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May 25, 2020

Freedom Is Not Free: Lessons from Memorial Day and Pentecost

Jeannette Williams

In 1868, General John A. Logan called for a nationwide day of remembrance on May 30 “for the purpose of strewing with flowers, or otherwise decorating the graves of comrades who died in defense of their country.” Originally called Decoration Day, Memorial Day honors American soldiers who have died in military conflicts—and I personally think it was a very bad idea to move Memorial Day observance from May 30 to the last Monday in May. 

In 1968, Congress passed the Uniform Monday Holiday Act, which moved several holidays to Mondays so federal employees would have three-day weekends. That certainly makes sense for a holiday like Labor Day, which honors the achievements of American workers. Yes, let’s honor laborers on Labor Day with a three-day holiday! 

But by turning Memorial Day, a solemn day of remembrance, into another excuse for a barbecue, we have done a disservice to the very heroes who gave their lives so that we would have the safety and security to enjoy our barbecues in peace. Shouldn’t we honor them with a day set aside, even when it falls in the middle of the week? Perhaps especially when it falls in the middle of the week! To stop work in order to attend a parade or ceremony—that would remind us of the true meaning of the day. That would honor our fallen heroes. But it seems to me, the true purpose of the day has been lost to many.

Freedom Is Not Free

Attempts are being made to keep the memory alive. In the small towns around where I live, lamp posts are decorated with banners year round with the names and pictures of our “Hometown Heroes” who were lost in our nation’s wars. As I drive by and see their faces, often smiling, often so young, the reality and enormity of war comes upon me. “So many soldiers died from this little town?” I often wonder. Yes.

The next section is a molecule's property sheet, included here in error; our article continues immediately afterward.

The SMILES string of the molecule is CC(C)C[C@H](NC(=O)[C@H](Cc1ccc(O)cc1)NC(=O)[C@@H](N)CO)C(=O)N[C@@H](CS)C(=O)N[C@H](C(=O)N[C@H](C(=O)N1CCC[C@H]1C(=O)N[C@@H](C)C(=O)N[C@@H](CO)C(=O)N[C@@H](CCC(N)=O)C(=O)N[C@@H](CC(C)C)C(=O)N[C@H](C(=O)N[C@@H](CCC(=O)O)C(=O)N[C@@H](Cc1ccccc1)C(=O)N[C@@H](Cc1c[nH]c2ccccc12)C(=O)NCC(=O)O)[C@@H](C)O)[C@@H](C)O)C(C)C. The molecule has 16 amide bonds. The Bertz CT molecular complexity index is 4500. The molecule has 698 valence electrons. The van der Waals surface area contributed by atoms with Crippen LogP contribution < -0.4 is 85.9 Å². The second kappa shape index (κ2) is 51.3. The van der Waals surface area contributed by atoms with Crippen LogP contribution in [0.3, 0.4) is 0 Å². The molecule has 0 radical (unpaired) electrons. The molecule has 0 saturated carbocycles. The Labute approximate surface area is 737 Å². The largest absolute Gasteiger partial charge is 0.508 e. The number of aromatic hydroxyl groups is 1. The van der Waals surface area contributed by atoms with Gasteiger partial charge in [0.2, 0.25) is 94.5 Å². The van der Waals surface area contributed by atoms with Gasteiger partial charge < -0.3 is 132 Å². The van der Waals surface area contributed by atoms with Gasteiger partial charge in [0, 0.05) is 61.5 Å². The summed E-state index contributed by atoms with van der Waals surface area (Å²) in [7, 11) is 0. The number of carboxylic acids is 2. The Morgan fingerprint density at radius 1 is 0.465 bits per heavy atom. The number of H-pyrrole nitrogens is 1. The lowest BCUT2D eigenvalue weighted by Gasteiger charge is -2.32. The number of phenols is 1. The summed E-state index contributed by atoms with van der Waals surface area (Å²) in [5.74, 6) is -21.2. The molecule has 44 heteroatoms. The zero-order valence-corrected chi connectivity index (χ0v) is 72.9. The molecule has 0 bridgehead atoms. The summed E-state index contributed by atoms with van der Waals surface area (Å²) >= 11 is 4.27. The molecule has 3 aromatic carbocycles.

It brings to mind the mournful and powerful poem by Canadian military doctor John McCrae, “In Flanders Fields,” written during the brutality of World War I:

In Flanders fields the poppies grow
Between the crosses, row on row,
That mark our place; and in the sky
The larks, still bravely singing, fly
Scarce heard amid the guns below.
We are the Dead. Short days ago
We lived, felt dawn, saw sunset glow,
Loved and were loved, and now we lie,
     In Flanders fields.

Take up our quarrel with the foe:
To you from failing hands we throw
The torch; be yours to hold it high.
If ye break faith with us who die
We shall not sleep, though poppies grow
     In Flanders fields.

The soldiers speak to me from those banners on the lamp posts. Their sacrifice compels us, obligates us, to make sure their sacrifice is not wasted, that they may rest in peace. In order to fulfill this obligation to our fallen heroes, we must commit ourselves, in whatever sphere we find ourselves, to help our nation remain strong, safe, and free. 

The Flame of the Spirit

With our Christian faith, as with our country, freedom has not been free. Tertullian, a second-century theologian, famously wrote:

“The blood of the martyrs is the seed of the Church.”

The flame of faith was passed to us by the martyrs, our “hometown heroes” in the Church, and we are just as obligated to continue to carry the torch of faith as we are to carry the torch of freedom. In fact, the two, when held together, strengthen and purify each other.